Weight loss can seem like a daunting goal. Despite eating well and exercising, many struggle to see results.
There are several common nutrition and fitness mistakes that can hold you back from reaching your weight loss goals.
While some end up following outdated guidelines, others mimic the habits of fitness influencers when looking for ways to lose weight.
Both are often not supported in the current science, and likely won’t lead to sustainable changes.
This article will explain 5 common nutrition mistakes that people make when trying to lose weight.
1. Not consuming enough protein
Protein helps with weight loss in many ways. However, if you don’t eat enough protein, the body becomes less effective at burning calories. What’s more, a lower protein diet probably won’t help fill you up either.
So why exactly do we need adequate protein, and what happens when we don’t get enough?
For one, protein is important for satiety, therefore it helps to reduce total caloric intake.
Research has demonstrated that people following higher protein diets – such as 1.2-1.6 grams of protein per kilogram of bodyweight daily – tend to have more controlled appetites.
These individuals may even eat up to 400 less calories daily, compared to those who eat lower protein diets (1).
Protein also helps build muscle, and the more muscle people have, the quicker the metabolic rate is. This means that consuming adequate protein allows for us to burn more calories at rest (2).
During weight loss, approximately 25% of the weight lost is in the form of muscle. When we lose muscle mass, metabolic rate slows. However, by ensuring enough protein in the diet, we can help build muscle and fight against the reduced metabolism.
It’s best to include a high-protein food in every meal and snack to optimize weight loss.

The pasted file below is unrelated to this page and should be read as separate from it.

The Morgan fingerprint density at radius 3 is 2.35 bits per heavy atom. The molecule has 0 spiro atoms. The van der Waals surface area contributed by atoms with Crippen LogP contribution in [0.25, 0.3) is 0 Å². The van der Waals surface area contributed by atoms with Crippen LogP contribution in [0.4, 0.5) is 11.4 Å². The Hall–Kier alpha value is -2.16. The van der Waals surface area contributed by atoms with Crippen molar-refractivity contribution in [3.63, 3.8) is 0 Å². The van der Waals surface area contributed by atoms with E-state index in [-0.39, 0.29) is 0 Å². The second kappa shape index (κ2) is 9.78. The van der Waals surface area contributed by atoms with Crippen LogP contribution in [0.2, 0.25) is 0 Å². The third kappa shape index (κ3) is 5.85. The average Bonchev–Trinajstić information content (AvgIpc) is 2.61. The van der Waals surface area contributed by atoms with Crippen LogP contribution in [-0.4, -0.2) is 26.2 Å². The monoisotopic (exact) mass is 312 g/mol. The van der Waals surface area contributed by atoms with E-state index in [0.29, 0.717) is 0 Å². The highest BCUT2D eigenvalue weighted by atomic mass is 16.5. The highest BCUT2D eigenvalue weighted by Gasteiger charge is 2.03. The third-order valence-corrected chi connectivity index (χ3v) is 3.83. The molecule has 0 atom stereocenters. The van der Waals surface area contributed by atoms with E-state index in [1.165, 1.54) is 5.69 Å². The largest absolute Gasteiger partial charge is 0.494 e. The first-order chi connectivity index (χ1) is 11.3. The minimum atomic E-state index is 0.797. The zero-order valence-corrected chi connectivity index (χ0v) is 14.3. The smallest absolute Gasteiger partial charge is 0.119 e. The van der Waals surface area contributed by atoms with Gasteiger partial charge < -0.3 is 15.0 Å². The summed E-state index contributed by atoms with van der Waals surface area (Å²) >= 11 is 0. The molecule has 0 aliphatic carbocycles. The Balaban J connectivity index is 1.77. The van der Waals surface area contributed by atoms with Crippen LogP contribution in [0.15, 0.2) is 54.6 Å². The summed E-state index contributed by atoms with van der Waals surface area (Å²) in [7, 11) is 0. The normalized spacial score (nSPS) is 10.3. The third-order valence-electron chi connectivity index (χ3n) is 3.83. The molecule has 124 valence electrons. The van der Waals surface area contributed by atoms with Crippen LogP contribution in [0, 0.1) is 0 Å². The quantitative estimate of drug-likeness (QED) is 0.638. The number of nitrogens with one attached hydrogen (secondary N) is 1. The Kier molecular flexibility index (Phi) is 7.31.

Some examples of foods that pack high protein per calorie:
- Fish and seafood
2. Focusing too much on cardio
Just like inadequate protein intake can lead to reduced muscle mass and slowed metabolism, so can focusing too much on cardio. Cardio is great for burning energy and building endurance. However, it’s not ideal if cardio takes up too much time and leaves less time for strength training.
As previously mentioned, muscle mass is reduced when someone loses weight. To counteract this loss of muscle, strength training exercises are extremely important.
Doing workouts that engage and challenge your muscles boosts fat loss and prevents the metabolism from slowing. Research even shows that those who lift weights have higher metabolic rates and less belly fat than people who don’t.
Excessive cardio can also cause stress on the body. This stress may lead to increased production of stress hormones that can inhibit weight loss and hinder muscle growth.
It’s not that cardio should be avoided, but finding a balance between cardio and lifting weights is most effective and most sustainable for weight loss (3).
3. Eating too few calories
While eating fewer calories than you burn is key for effective weight loss, eating too few calories can actually be counterproductive to weight loss.
Very low-calorie diets can lead to muscle loss and slowed metabolism.